Brisbane is the third-most populous city in Australia. It sits on the banks of the meandering Brisbane River, its name which it takes after. Brisbane is an art lover’s dream, with world-class museums and art galleries (most are free admission), lovely bridges and weekend craft markets. A perennial cool breeze blows throughout the city thanks to the river, setting the scene for a relaxing waterfront vacation.
A history trip downtown
I started my tour of downtown Brisbane by visiting the ANZAC Square War Memorial, a tranquil spot of reflection in the busy Brisbane city centre. It is named in honour of the Australian and New Zealand Army Corps, and consists of the Shrine of Remembrance and Eternal Flame.
The ANZAC Square War Memorial with the Shrine of Remembrance and Eternal Flame.
A few blocks from ANZAC Square is the Brisbane City Hall. Now the seat of the Brisbane City Council, the Brisbane City Hall was the tallest building in Brisbane once upon a time. Its most striking feature is the 92 m-high clock tower, which I struggled to fit into my camera screen.
The striking clock tower of the Brisbane City Hall.
Equally impressive is the 2,500-seater auditorium inside, modelled after the Pantheon in Rome. It was a pleasure to just sit on the stands, admire the fabulous copper dome and imagine the 4,300-pipe organ playing tunes of yore. Now that’s music to my ears.
Admire the impressive architecture of the Brisbane City Hall auditorium.
Before you leave Brisbane City Hall, do visit the Museum of Brisbane on Level 3. It’s a great place to learn about all things Brisbane and get yourself some Brisbane-themed gifts.
Something for everyone at the South Bank Parklands
The pride of Brisbane (in my opinion) is the South Bank Parklands, a 17-hectare stretch of event areas, hip restaurants, eateries and cafés. It is a destination by itself and you can easily spend a whole day there.
There is the 60 m-high Wheel of Brisbane for 360-degree views of the city and the man-made Streets Beach for a dip in the lagoon. Sounds too strenuous? Then how about a relaxing stroll under 443 curling steel columns clad with blooming bougainvillea flowers? You can do just that at the 1 km-long Arbour.
The Stanley Street Plaza also hosts the Collective Markets on weekends, a craft market featuring artisan products and handmade items.
The Gallery of Modern Art, the largest modern art gallery in Australia.
The South Bank is home to the Queensland Cultural Centre, a cultural hub which comprises the Queensland Performing Arts Centre, the Queensland Museum and Sciencentre, the Queensland Art Gallery, the Gallery of Modern Art and the State Library of Queensland.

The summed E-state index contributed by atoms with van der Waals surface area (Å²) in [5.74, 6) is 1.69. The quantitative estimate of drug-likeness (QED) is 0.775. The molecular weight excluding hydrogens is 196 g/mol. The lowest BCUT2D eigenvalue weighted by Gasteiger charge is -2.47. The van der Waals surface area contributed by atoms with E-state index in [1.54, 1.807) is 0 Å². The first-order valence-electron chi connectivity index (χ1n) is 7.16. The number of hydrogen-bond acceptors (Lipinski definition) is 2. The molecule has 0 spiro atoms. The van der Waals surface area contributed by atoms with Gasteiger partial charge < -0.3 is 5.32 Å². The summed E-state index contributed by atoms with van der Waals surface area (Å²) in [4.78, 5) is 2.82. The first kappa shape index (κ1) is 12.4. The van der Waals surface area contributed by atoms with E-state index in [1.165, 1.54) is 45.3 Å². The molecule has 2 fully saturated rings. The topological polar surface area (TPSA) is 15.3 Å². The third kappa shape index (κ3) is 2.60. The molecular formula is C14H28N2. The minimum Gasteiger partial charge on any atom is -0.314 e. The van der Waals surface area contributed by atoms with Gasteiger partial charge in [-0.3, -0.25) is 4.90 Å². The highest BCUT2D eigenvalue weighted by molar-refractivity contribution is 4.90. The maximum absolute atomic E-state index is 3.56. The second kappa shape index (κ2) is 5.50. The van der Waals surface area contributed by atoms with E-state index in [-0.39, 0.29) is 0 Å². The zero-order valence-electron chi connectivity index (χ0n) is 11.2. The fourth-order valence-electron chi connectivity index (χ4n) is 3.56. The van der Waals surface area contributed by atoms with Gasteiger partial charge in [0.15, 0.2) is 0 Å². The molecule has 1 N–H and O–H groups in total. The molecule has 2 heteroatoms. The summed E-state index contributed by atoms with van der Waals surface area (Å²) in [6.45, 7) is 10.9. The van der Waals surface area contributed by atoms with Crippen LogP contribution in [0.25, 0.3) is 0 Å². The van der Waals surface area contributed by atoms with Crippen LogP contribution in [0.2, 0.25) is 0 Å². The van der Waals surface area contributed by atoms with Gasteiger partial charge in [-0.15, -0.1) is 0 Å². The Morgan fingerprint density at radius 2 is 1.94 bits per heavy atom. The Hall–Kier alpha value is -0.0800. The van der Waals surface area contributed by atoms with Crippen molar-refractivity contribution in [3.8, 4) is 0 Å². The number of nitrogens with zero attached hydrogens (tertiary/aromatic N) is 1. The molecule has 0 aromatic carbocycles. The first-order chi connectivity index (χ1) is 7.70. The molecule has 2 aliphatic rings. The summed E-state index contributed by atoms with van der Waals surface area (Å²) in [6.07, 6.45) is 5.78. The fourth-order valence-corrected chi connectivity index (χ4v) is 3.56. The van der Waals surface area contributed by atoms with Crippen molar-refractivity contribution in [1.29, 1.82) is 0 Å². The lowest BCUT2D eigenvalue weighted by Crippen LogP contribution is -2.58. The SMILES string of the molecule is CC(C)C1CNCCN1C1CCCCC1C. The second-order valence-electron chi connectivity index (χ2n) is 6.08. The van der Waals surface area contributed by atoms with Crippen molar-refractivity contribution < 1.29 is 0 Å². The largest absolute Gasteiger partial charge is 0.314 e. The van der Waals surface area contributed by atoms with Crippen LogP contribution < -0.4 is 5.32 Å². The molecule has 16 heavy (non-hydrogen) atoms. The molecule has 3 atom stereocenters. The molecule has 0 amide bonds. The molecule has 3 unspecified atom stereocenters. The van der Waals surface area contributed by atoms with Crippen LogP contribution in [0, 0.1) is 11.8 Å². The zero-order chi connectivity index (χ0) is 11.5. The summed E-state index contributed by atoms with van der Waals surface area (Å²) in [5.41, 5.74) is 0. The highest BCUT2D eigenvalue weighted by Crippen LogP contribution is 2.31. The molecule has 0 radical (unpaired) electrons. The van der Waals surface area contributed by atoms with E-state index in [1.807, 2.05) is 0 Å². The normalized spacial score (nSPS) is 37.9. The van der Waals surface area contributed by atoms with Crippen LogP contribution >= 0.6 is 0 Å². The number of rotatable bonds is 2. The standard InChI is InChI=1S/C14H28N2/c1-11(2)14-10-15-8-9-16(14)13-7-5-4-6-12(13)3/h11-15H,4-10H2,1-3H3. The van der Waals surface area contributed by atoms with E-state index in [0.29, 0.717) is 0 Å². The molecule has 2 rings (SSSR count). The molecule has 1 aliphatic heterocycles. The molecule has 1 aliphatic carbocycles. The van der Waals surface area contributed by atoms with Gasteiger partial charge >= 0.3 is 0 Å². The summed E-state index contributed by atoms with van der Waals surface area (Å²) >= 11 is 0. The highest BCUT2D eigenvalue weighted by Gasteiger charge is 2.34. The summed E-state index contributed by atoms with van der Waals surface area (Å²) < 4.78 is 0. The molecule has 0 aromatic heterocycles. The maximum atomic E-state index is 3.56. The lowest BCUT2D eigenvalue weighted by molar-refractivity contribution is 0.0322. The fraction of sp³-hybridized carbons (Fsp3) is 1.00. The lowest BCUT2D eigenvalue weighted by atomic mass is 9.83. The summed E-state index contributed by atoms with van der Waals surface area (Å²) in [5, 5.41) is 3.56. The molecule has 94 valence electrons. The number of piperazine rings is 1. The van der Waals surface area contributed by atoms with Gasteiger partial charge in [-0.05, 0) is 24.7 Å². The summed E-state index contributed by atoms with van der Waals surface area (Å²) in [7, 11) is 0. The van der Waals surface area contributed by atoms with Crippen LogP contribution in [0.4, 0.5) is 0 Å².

Crossing the futuristic-looking Kurilpa Bridge to the South Bank.
The Gallery of Modern Art (GOMA) is the newest kid on the block. You can tell that from the design of the building; its glass and monochrome colours are a stark contrast to its off-white and concrete neighbours.
Getting to the GOMA was half the fun walking across the futuristic-looking Kurilpa Bridge at its north end. It was a fitting prelude to what was to come. The GOMA showcases a genre of mixed media with some bordering on eccentric. The premises are also very spacious with lots of room for everyone to appreciate the exhibits.
Spacious corridors and eccentric exhibits at the Gallery of Modern Art.
My favourite spot, though, was the “viewing gallery”. I’m quite sure it’s not actually a viewing gallery, but it offered a panoramic view of the Brisbane River with its floor-to-ceiling glass windows complete with comfy armchairs and reading materials. A description I read online called it a “giant glass public living room”. Very apt indeed.
Rest your feet at the “viewing gallery”.
If museums are not your thing, you could still drop by the quirky museum shop for some retail therapy. You could also enjoy the art precinct simply by sitting at the many cafés dotted around the area, sipping a caffè latte and soaking in the scholarly vibe of the area.
Serviced apartments: a home away from home
Hotels are usually the default choice on a vacation. And that’s fine for maybe up to five days. But if you’re staying a week or more, the costs could add up. That’s why I chose a serviced apartment in Brisbane instead.
The cost of serviced apartments is comparable to hotels, or even cheaper, and usually comes with more space and kitchen facilities. Mine came with a sizeable living area, two-seater sofa and a kitchenette. In particular, the huge (empty) fridge and microwave oven gave me plenty of ideas.
Since I was travelling alone, I didn’t really want to pay expensive prices to dine alone at restaurants. I might have missed some good eats, but I also found a whole new culinary world at the supermarkets.
Many days I bought groceries from the nearby Woolworths and cooked simple meals for myself. Then, I snuggled into the sofa with a book and sipped on my self-concocted iced mocha latte. Just like what I would do at home.
But this is not the end! To find out what else I saw in Brisbane, stay tuned for the next article!